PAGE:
Original Writing by Mrs. Sara Bailey | Picture by National Cancer Institute/UnSplash | Written 11.23.2021 | Posted 01.09.2022
Mrs. Sara Bailey is a friend of the blog. A widow, she shares with the world her experiences and provides resources via her website, TheWidow.net. I am honored that Miss Sara chose my platform to share her knowledge and experience.
If you recently found out that you have an incurable disease, you are likely shocked. Your world has been turned upside down with such unexpected news, and you might be devastated. Naturally, an incurable disease diagnosis leads many of us to reshuffle our priorities. Then, the fear of what lies ahead might set in. How do you go about everyday life with this newfound knowledge? What if your relationships are negatively impacted? While there is no perfect way to respond to this type of diagnosis, there are mindsets and practices that you can adopt to make the most of each day going forward. A few ideas are listed below.
Learn About Your Condition
Researching and learning about the disease for which you were just diagnosed can help you strategize best practices moving forward, including which treatments and doctors to use. And it can help to speak with other patients who are battling your condition. However, the more you hear of other people’s stories, the scarier the future can become. Just try to learn what you need to in order to make smart decisions, but try not to become consumed with the “what ifs” that you hear from others.
One way to learn about your condition is to enter a clinical trial if one is available in your area. For example, if you have been diagnosed with Alzheimer’s disease, you will quickly learn that it impacts memory, behavior, and overall brain function. It can also cause weight loss, disorientation, hallucinations, and other conditions. Your mind’s response to Alzheimer’s will depend on your specific chemistry as well as the stage of the disease you are in. Unfortunately, Alzheimer’s is not curable, but you can treat it holistically through psychotherapy, memory training, medication, and other methods.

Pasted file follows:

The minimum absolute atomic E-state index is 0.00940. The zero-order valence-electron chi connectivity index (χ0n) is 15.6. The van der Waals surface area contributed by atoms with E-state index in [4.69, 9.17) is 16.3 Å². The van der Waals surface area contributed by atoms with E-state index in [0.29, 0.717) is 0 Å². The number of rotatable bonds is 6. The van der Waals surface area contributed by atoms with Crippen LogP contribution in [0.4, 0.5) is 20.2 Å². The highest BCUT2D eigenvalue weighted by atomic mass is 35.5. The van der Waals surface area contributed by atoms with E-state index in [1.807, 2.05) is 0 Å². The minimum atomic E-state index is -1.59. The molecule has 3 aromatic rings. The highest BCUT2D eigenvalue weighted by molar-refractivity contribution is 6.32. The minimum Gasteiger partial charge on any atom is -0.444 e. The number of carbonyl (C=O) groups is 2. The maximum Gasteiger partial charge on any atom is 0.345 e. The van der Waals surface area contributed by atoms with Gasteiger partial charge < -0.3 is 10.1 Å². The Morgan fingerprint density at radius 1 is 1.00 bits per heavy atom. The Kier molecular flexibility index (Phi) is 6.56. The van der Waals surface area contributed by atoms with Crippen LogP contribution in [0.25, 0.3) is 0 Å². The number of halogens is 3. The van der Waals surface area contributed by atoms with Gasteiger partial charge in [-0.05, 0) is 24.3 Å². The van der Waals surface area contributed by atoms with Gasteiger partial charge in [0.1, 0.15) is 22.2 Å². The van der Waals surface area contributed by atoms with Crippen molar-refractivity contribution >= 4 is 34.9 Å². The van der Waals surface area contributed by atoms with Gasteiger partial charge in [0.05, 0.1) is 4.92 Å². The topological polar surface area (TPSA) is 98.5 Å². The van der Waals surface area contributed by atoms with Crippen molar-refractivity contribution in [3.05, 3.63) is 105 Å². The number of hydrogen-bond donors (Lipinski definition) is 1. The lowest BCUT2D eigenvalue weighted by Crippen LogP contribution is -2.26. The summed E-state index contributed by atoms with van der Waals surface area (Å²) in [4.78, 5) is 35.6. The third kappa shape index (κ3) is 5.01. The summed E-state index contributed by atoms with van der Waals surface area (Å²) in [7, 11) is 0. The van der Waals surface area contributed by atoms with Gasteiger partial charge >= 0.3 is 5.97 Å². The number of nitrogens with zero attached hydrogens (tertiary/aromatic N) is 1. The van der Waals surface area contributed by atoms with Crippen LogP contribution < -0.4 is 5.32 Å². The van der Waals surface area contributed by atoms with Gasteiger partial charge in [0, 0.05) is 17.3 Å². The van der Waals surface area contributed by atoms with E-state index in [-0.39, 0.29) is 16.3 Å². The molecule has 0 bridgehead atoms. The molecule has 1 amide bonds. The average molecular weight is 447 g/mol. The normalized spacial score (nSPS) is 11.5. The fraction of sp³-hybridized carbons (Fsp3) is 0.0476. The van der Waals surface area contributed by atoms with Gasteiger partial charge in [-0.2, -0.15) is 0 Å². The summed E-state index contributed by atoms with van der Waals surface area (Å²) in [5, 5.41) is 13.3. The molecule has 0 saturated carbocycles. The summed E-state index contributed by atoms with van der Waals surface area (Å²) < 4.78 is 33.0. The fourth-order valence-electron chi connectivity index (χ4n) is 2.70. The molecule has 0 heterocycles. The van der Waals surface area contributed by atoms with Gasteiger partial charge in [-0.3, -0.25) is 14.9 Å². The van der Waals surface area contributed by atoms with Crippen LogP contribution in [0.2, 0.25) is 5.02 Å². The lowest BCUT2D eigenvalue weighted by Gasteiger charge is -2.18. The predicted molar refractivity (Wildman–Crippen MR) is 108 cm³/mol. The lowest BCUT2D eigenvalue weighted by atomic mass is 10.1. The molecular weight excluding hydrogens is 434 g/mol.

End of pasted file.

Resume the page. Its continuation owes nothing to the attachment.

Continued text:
Avoid the Tendency to Compare Yourself to Others
After a devastating diagnosis, you may often be tempted to compare your situation to those of others. To the best of your ability, try not to do so. Otherwise, you might constantly ask yourself “why me?” and form resentment for being short-changed.
You might dwell on the “what ifs” of life without your condition and how you used to enjoy lounging in the sun, going to the movies, or doing other activities that are simply not the same (or practical) now. You might feel a nagging sense of loss and start dwelling in self-pity. While it is normal and necessary to process your grief after a tough diagnosis, it is not good to live there.
Get the Help You Need
Your daily life will probably be dramatically impacted by your diagnosis. In order to maintain your well-being, you will need to make some adjustments. This starts with finding ways to significantly reduce your stress. In addition to doing your part to lower your stress levels through healthy eating and exercise, it’s important to ask for help.
At any time you become overwhelmed and at a loss, do not hesitate to reach out for help. Remember that it is okay if you cannot carry your burden all by yourself. Surround yourself with people who care, whether it is friends, family members, or professional caregivers. You deserve a quality of life, and sometimes that means asking for help from others.
Change Your Scenery
A difficult diagnosis spawns a host of thoughts and often the desire to make sweeping changes. As comforting as this might feel at the moment, it’s important not to go overboard. Change is good, but opt for measured doses to avoid unnecessary overwhelm.
For example, your first thought may be to sell your home, pack up everything and move out of the city. Rather than upend yourself completely, consider a downsize in a nearby neighborhood for the time being. This ensures you’re still close to loved ones and medical care, and it could even free up cash if you have equity in your home. The move will be the most difficult part, but if you get help with packing and hire moving services, this can be the small fresh start you need right now.
Focus on Today
It is impossible to know your specific outcome until it happens, and it’s not going to help to dwell on the uncertainties of the future. Try to focus on today, and if it’s a particularly difficult day, try to maintain hope for tomorrow. You will develop more strength as you learn to live with your condition, and there will probably be more information and treatments that surface over time. At all costs, keep your hope and learn to manage your fear.
Think About Tomorrow
As terrifying as it seems, talking about death and discussing the future can help you process your situation, and it can provide a sense of certainty and even control. Discussing funeral plans with your family, outlining your preferred type of memorial, and even addressing how to pass on cherished belongings can all be deeply cathartic, but it’s not easy, and it’s not for everyone.
Being diagnosed with an incurable disease is shocking, and you will probably need to go through a process of grief and self-reflection. But that doesn’t mean that you can’t take steps now to get the most from your everyday life from here on out. Consider the tips above as you begin to make adjustments, and remember to focus on today and to keep hope for tomorrow.